In our current culture wars between ancient and modern, the right and left, the religious and secular, and the label-defying whirlpool of the "social gospel"---communitarianism, libertarianism and "radical individualism"---these Puritans like John Winthrop understood the questions clearly, and deeply:
It is by a mutual consent, through a special overvaluing providence and a more than an ordinary approbation of the Churches of Christ, to seek out a place of cohabitation and Consortship under a due form of Government both civil and ecclesiastical.
There were two parallel justice systems in "Olde" England, the civil and the ecclesiastical. The former was more technical, the latter dealt with not only religious matters, but the "social issues," marriage, divorce, adultery, and the like.
The Puritans left that parallel system behind---most likely out of a hostility toward Roman Catholicism and its successor regime, the Church of England. Their system would be both ecclesiastical and civil, but this also means it was not to be theocratic: indeed, the clergy were kept away from the reins of government.
"In such cases as this, the care of the public must oversway all private respects, by which, not only conscience, but mere civil policy, doth bind us. For it is a true rule that particular Estates cannot subsist in the ruin of the public."
Theological concerns ["conscience"] are put on a level plane with "civil policy": the care of the public. The "particular Estates" are of course the rich, privileged, and I would also think the clergy and their theological concerns and moral judgments. They cannot be permitted to bring about "the ruin of the public."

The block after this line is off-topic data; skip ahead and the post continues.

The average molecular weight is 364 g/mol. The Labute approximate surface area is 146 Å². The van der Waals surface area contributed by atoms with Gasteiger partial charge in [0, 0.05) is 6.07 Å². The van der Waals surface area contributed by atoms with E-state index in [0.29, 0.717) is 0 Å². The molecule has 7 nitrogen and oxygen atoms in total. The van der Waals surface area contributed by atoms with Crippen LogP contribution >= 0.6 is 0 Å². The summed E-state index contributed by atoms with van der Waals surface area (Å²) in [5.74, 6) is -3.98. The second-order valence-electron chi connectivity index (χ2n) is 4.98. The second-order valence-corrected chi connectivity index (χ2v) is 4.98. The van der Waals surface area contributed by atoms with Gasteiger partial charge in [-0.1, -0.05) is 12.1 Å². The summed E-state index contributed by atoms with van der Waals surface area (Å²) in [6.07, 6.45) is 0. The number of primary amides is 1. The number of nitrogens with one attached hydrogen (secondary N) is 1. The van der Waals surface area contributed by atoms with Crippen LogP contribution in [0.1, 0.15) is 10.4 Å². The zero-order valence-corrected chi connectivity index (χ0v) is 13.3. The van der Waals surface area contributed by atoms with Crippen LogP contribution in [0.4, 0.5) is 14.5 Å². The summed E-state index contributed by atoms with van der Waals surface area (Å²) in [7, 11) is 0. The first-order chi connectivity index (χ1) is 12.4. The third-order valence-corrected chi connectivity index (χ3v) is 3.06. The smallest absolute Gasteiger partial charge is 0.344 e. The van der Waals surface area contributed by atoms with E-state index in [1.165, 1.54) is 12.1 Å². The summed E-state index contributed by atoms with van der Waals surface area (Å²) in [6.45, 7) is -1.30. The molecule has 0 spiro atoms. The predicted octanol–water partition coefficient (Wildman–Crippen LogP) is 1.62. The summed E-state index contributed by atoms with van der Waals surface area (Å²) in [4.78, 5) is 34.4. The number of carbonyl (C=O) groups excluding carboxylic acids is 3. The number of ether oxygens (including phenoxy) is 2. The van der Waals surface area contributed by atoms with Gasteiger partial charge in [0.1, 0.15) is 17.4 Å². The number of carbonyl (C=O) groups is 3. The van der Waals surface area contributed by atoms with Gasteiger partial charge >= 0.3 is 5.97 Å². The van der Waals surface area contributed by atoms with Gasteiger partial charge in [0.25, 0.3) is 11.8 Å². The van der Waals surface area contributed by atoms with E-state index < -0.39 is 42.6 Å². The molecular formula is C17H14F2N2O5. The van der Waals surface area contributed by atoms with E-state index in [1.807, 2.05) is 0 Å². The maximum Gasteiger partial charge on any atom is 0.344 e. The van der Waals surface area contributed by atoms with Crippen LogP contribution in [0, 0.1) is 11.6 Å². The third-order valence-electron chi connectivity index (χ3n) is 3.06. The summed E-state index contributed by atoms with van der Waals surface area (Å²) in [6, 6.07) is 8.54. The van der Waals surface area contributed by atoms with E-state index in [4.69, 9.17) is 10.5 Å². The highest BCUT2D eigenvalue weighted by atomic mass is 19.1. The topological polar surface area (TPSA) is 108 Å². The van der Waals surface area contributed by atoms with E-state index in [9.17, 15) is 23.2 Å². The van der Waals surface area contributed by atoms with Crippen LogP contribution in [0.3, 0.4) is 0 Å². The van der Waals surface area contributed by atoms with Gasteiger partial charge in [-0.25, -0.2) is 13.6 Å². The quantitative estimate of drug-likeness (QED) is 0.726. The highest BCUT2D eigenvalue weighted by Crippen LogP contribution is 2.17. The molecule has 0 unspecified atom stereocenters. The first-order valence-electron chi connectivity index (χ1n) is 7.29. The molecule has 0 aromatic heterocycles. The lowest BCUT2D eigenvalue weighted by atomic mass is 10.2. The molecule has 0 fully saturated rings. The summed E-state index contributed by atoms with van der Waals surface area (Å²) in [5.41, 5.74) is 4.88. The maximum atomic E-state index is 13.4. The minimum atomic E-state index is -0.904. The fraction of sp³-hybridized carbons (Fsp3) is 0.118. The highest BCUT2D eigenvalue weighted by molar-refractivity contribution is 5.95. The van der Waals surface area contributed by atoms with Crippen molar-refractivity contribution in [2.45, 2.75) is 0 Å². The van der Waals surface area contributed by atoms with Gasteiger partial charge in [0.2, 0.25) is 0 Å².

And, we might say, neither can any "private respects," in other words, what's called "radical individualism."
It's tempting, in the current cultural wars, for religious/biblical conservatives to claim the Puritans, and for the secular left to reject them. "City on a hill" was echoed by Ronald Reagan and there's no doubt about the Puritans' religiosity. However, socially and politically speaking---John Winthrop's political theology is first and foremost communitarian, not libertarian, not "Tea Party."
In the interest of history, I tried to pare Winthrop's Bible stuff to the minimum here, but it's impossible to separate his communitarianism from his theology, to separate his vision for man's restart in the New World from his Bible. Winthrop's complete speech is here. For him to have given that speech to English self-exiles without really knowing what to expect, well, that it's worth reading after almost 400 years, and it's why we keep studying these guys.
Me, I think John Winthrop could probably get elected president as the nominee of either of our parties. Or perhaps his communitarianism would torpedo him with the right and his religiosity with the left. Or perhaps all the more reason to listen to what he had to say. On one hand, by abandoning ecclesiastical courts, they separated church and state, on the other, they combined the ethos of religion and government.
Our Constitution was made only for a moral and religious people. It is wholly inadequate to the government of any other.